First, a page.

The stresses and anxieties that the Covid-19 pandemic has brought with it, means some students may no longer wish to attend university in September. Others may opt for a college closer to home, rather than one at the other end of the country.

As colleges and universities are currently closed, open days have been placed on hold, with many students unable to take a look around their top choices or discuss courses with their prospective tutors. Newcastle College made the best of a bad situation though by taking their open day online for a virtual event, as tutors and advisers helped to answer questions from learners and parents.

Principal at Newcastle College, Tony Lewin said: “It was fantastic to see that so many people are still planning for their next steps and considering taking those steps with Newcastle College. Making decisions about your future can be daunting at any time, so I’m glad that we were able to offer support, guidance, and reassurance that we are still going to be here in September and we will still be offering a great experience.”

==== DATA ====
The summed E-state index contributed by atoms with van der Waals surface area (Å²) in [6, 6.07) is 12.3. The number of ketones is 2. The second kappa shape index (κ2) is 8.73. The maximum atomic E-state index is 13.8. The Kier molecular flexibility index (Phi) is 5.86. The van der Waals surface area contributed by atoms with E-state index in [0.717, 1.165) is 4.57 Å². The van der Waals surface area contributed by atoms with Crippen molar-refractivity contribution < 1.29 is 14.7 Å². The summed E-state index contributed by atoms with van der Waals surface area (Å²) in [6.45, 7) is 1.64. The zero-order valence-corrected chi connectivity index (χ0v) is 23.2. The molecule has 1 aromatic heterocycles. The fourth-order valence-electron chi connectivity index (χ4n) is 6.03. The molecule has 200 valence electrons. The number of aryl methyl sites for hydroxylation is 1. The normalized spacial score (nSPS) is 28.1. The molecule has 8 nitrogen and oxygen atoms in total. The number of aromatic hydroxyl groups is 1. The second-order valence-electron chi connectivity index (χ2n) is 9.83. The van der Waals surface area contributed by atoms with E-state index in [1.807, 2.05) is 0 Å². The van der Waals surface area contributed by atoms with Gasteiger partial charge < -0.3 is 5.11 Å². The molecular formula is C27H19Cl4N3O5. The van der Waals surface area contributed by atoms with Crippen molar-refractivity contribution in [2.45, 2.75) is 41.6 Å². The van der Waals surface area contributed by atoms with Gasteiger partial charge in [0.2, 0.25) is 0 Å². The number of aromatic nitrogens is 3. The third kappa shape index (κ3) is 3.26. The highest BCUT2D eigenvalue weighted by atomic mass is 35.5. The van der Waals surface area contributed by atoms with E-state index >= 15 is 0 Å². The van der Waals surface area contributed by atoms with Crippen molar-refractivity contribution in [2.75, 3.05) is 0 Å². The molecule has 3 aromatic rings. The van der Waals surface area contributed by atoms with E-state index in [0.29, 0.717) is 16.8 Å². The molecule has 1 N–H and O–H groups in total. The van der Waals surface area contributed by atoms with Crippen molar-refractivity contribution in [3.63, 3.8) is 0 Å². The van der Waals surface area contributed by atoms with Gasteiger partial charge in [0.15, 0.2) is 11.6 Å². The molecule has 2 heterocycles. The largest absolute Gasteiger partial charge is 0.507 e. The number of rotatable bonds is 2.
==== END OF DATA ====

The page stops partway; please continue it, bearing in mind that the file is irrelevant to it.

Didn’t get the grades you needed?

If you didn’t secure the grades you needed for that number one course, but don’t want to retake your exams in 2021, then clearing is the way to go. Clearing is used by universities and colleges to fill up the spaces they have left on their courses. In 2020, UCAS’ clearing portal will run between 6th July and 20th October and a new tool — Clearing Plus — has been launched, which will match you to courses you had previously shown an interest in.